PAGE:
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Avant-garde filmmaker’s work makes it to Korea: Harun Farocki tells stories of labor around the world in videos

Nov 01,2018
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Clockwise from left are German filmmaker and video artist Harun Farocki’s “Labour in a Single Shot,” “Comparison via a Third” and “Parallel I-IV” series, which are on display at the National Museum of Modern and Contemporary Art. Farocki’s biggest private exhibition in Asia will continue throughout April 7. [MMCA]
Harun Farocki is an internationally renowned avant-garde filmmaker and video artist from Germany recognized for addressing subjects as varied as the practices of labor and the production of images. Despite his reputation, however, little is known about the artist in Korea. The fact that there is not a single book that has been translated about him proves Koreans’ long indifference towards the late artist, who died in 2014.

His work has been the subject of major exhibitions at the Museum of Modern Art in New York, the Tate Modern in London and elsewhere. However, only few of Farocki’s works have been introduced in Korea as part of group exhibitions held at the Coreana Museum of Art and Nam June Paik Art Center.

Hoping to make Farocki a more familiar figure to Koreans, the National Museum of Modern and Contemporary Art (MMCA) has launched an exhibit dedicated to the artist. Titled “What Ought to Be Done? Work and Life,” it is the largest private exhibition dedicated to Farocki in Asia.

The exhibition introduces nine of Farocki’s representative works, including “Interface” (1995), his first video work intended to be shown in a gallery, “Labour in a Single Shot” (2011-17) and “Comparison via a Third” (2007).

Many of Farocki’s works were short experimental documentaries that explored contemporary life, and presented a unique perspective on labor, war and technology. He also offered insights into how images are used as a means to shape public ideology, expressing negative views of the violent effects that media and industrial technology have on humanity. All at the same time, Farocki conveyed his hopes about the role of cinema and contemporary art, which he believed will restore reason in an age of anti-rationalism.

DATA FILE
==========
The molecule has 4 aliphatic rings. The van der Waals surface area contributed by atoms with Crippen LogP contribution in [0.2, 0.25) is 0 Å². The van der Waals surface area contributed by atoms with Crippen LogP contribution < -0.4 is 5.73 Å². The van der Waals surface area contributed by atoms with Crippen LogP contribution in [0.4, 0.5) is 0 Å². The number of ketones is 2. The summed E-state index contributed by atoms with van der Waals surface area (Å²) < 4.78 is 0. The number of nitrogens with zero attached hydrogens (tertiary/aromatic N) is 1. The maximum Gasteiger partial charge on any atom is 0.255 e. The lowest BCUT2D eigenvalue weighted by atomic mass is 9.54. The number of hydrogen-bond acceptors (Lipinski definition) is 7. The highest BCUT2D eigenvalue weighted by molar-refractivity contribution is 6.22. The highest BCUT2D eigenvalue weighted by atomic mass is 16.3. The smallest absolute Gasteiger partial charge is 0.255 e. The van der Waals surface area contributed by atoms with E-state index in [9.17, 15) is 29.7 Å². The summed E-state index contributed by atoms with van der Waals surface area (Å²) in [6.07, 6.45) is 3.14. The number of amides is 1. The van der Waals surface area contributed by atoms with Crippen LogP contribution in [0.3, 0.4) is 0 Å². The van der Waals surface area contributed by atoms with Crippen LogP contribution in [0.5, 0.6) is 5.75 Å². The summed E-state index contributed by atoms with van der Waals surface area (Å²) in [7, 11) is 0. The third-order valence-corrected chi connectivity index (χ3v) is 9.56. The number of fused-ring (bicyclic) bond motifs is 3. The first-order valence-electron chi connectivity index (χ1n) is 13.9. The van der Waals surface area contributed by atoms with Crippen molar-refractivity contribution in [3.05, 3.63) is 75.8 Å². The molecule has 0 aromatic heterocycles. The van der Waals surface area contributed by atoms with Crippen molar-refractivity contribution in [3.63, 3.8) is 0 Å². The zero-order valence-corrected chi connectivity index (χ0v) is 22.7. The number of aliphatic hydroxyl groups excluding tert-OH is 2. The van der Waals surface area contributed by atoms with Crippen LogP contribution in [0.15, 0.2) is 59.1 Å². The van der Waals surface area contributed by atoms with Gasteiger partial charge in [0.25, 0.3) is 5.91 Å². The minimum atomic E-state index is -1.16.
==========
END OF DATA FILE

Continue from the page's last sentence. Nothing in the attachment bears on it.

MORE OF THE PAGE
“We thought now is the time that we desperately need [to follow the] direction that Farocki pursued throughout his entire life,” said Kim Eun-hee, the curator of the exhibition, during a press event held Oct. 25.

“Labour in a Single Shot” is a set of video installations that captures different scenes of people working around the world in a single continuous and uncut shot. They demonstrate one or two minutes of the seemingly trivial work routines of people without a specific narrative. It was executed by the artist and his wife Antje Ehmann, and she carried it on after his passing.

Other works related to labor are “Workers Leaving the Factory in Eleven Decades” and “Comparison via a Third.”

Leading viewers through eleven decades of people departing a workplace, “Workers Leaving the Factory in Eleven Decades” is a modern recasting of the Lumiere brothers’s work. Beginning with Lumiere’s footage of workers rushing out the factory gate in Lyon, it captures a range of workers coming out of their workplaces over the past decades, demonstrating the geographic dispersal of resources over time. “Comparison via a Third” depicts side-by-side the sharp contrast of working procedures when a brick is made in newly industrializing societies and highly industrialized societies.

Apart from labor, MMCA’s ongoing exhibition also explores Farocki’s “Parallel” (2012-14) series, which analyzes the virtual world of computer graphics. “Parallel I-IV” sheds light on the conjunction between reality and image through the use of computer graphics technology. Farocki refers to characters in the video games as “intermediary beings between the human and the background,” through which he compares the endless limited choices people encounter.

The exhibition is scheduled to run until April 7.

BY JIN MIN-JI [jin.minji@joongang.co.kr]